The damselfishes (family Pomacentridae) comprise one of the largest families of coral reef fish, with more than 330 species. Most of these fishes inhabit tropical reef environments, and a number of them make their way into local fish stores. There are good reasons for their omnipresence in the aquarium trade. One of their best selling points is their extreme hardiness.
They also tend to stay small, with many never exceeding 4 inches in total length. As a result, most can be housed in small to moderate-sized aquariums. And some of the damsels are unrivaled in chromatic splendor.
But not all damsels are highly desirable for the smaller home aquarium. One group of pomacentrids that has a dubious reputation among experienced fishkeepers are the algae-farming damsels. That said, they may have a place in a specialized aquarium system. I’ll focus on the amazing behavior of the farming damselfishes, how they impact coral reefs, and some of the pros and cons that go along with keeping them in our captive oceans.
Algae-eating and Farming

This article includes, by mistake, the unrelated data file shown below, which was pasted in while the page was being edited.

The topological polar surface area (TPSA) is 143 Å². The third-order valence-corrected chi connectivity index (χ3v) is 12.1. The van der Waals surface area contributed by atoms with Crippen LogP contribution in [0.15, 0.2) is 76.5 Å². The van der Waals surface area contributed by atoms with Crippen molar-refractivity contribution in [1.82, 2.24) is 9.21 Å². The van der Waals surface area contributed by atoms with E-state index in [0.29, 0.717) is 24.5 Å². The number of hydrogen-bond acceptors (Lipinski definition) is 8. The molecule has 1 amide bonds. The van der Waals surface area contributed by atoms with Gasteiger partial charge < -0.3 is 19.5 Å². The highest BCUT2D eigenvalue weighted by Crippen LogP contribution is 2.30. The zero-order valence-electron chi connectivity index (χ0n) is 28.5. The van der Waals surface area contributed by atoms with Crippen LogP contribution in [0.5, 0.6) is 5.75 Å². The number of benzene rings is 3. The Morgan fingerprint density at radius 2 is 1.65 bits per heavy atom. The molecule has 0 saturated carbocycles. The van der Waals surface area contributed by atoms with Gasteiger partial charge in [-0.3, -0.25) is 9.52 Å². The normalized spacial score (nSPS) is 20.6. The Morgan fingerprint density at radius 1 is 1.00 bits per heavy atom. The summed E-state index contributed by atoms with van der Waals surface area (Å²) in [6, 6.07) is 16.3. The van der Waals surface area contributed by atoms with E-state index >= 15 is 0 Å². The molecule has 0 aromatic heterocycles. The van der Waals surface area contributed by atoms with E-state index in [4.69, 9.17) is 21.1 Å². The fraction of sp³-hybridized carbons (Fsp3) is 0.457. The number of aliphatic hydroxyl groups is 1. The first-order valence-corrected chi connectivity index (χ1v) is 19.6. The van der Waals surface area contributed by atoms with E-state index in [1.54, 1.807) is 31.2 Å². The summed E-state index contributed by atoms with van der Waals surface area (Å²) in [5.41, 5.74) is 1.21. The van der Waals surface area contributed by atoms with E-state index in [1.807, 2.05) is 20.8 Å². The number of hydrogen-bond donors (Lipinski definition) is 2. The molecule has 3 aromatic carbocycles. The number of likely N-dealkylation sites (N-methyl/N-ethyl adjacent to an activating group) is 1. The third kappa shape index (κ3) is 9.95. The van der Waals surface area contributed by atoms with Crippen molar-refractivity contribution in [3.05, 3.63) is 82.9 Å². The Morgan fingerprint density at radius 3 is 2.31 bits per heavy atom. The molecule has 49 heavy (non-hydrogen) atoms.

The majority of pomacentrids are diurnal omnivores, with the amount of plant material in their diets varying greatly from one species to the next. A number of species feed heavily on algae (including members of the genera Dischistodus, Microspathodon and Stegastes). These fishes often have villiform or incisiform teeth that are suited for scraping or biting algae from the substrate. Some species (e.g., Microspathodon spp.) have flexible comblike teeth that are used to brush detritus and algae from the algal mat. These species feed on a wide variety of cyanobacteria and algae species, including green, red and brown algae. They concentrate on microalgae, especially filamentous forms, while macroalgae usually constitutes a minor part of their diet. This is in part due to the fact that damsels have difficulty grinding up the cell walls by mechanical means (e.g., they lack the pharyngeal “mill” like the one found in parrotfishes) and instead rely on chemical mechanisms to break down plant material.